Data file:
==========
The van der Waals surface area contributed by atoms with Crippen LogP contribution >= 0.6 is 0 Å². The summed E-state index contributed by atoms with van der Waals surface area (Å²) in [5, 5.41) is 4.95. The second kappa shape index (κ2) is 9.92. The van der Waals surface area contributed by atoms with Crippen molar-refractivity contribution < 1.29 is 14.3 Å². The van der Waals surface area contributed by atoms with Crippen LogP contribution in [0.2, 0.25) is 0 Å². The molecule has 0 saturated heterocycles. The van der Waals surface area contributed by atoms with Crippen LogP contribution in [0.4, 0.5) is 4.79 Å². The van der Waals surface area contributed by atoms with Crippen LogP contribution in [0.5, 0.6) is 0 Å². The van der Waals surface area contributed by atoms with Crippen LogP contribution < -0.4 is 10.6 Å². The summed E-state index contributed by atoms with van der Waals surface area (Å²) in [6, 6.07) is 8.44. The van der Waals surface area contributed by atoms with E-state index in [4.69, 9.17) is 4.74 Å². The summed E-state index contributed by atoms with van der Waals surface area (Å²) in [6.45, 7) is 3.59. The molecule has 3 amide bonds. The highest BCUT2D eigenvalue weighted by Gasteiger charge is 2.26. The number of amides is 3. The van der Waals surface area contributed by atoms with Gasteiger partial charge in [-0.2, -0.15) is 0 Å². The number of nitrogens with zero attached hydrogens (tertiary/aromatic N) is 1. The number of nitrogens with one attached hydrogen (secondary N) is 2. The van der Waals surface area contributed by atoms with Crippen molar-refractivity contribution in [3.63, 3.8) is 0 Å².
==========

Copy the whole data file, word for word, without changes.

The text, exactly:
The van der Waals surface area contributed by atoms with Crippen LogP contribution >= 0.6 is 0 Å². The summed E-state index contributed by atoms with van der Waals surface area (Å²) in [5, 5.41) is 4.95. The second kappa shape index (κ2) is 9.92. The van der Waals surface area contributed by atoms with Crippen molar-refractivity contribution < 1.29 is 14.3 Å². The van der Waals surface area contributed by atoms with Crippen LogP contribution in [0.2, 0.25) is 0 Å². The molecule has 0 saturated heterocycles. The van der Waals surface area contributed by atoms with Crippen LogP contribution in [0.4, 0.5) is 4.79 Å². The van der Waals surface area contributed by atoms with Crippen LogP contribution in [0.5, 0.6) is 0 Å². The van der Waals surface area contributed by atoms with Crippen LogP contribution < -0.4 is 10.6 Å². The summed E-state index contributed by atoms with van der Waals surface area (Å²) in [6, 6.07) is 8.44. The van der Waals surface area contributed by atoms with E-state index in [4.69, 9.17) is 4.74 Å². The summed E-state index contributed by atoms with van der Waals surface area (Å²) in [6.45, 7) is 3.59. The molecule has 3 amide bonds. The highest BCUT2D eigenvalue weighted by Gasteiger charge is 2.26. The number of amides is 3. The van der Waals surface area contributed by atoms with Gasteiger partial charge in [-0.2, -0.15) is 0 Å². The number of nitrogens with zero attached hydrogens (tertiary/aromatic N) is 1. The number of nitrogens with one attached hydrogen (secondary N) is 2. The van der Waals surface area contributed by atoms with Crippen molar-refractivity contribution in [3.63, 3.8) is 0 Å².